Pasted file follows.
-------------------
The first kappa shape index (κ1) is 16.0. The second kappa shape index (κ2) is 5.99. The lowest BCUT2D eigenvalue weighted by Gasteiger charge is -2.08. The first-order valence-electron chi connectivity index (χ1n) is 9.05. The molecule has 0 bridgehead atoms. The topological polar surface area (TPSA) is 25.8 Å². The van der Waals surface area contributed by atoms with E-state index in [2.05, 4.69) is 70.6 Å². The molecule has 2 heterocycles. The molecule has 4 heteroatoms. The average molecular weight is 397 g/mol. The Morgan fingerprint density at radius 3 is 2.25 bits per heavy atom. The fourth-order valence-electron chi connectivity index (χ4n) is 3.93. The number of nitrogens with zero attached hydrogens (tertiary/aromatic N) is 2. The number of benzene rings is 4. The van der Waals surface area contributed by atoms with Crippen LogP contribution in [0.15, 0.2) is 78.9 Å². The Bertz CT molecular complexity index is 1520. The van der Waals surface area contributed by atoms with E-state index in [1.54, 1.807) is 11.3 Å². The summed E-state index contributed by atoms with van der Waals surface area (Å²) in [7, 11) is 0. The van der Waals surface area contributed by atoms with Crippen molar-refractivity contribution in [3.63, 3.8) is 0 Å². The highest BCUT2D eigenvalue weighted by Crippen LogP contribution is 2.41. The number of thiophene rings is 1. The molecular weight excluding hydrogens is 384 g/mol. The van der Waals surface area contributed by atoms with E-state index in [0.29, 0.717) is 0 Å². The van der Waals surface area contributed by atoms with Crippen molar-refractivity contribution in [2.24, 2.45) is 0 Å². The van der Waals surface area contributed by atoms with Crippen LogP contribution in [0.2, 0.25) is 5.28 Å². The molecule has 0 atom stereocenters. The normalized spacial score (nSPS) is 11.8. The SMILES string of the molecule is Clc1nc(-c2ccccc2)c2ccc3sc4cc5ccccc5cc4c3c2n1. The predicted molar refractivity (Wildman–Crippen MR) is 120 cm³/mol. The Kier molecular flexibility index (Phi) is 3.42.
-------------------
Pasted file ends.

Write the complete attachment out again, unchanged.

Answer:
The first kappa shape index (κ1) is 16.0. The second kappa shape index (κ2) is 5.99. The lowest BCUT2D eigenvalue weighted by Gasteiger charge is -2.08. The first-order valence-electron chi connectivity index (χ1n) is 9.05. The molecule has 0 bridgehead atoms. The topological polar surface area (TPSA) is 25.8 Å². The van der Waals surface area contributed by atoms with E-state index in [2.05, 4.69) is 70.6 Å². The molecule has 2 heterocycles. The molecule has 4 heteroatoms. The average molecular weight is 397 g/mol. The Morgan fingerprint density at radius 3 is 2.25 bits per heavy atom. The fourth-order valence-electron chi connectivity index (χ4n) is 3.93. The number of nitrogens with zero attached hydrogens (tertiary/aromatic N) is 2. The number of benzene rings is 4. The van der Waals surface area contributed by atoms with Crippen LogP contribution in [0.15, 0.2) is 78.9 Å². The Bertz CT molecular complexity index is 1520. The van der Waals surface area contributed by atoms with E-state index in [1.54, 1.807) is 11.3 Å². The summed E-state index contributed by atoms with van der Waals surface area (Å²) in [7, 11) is 0. The van der Waals surface area contributed by atoms with Crippen molar-refractivity contribution in [3.63, 3.8) is 0 Å². The highest BCUT2D eigenvalue weighted by Crippen LogP contribution is 2.41. The number of thiophene rings is 1. The molecular weight excluding hydrogens is 384 g/mol. The van der Waals surface area contributed by atoms with E-state index in [0.29, 0.717) is 0 Å². The van der Waals surface area contributed by atoms with Crippen molar-refractivity contribution in [2.24, 2.45) is 0 Å². The van der Waals surface area contributed by atoms with Crippen LogP contribution in [0.2, 0.25) is 5.28 Å². The molecule has 0 atom stereocenters. The normalized spacial score (nSPS) is 11.8. The SMILES string of the molecule is Clc1nc(-c2ccccc2)c2ccc3sc4cc5ccccc5cc4c3c2n1. The predicted molar refractivity (Wildman–Crippen MR) is 120 cm³/mol. The Kier molecular flexibility index (Phi) is 3.42.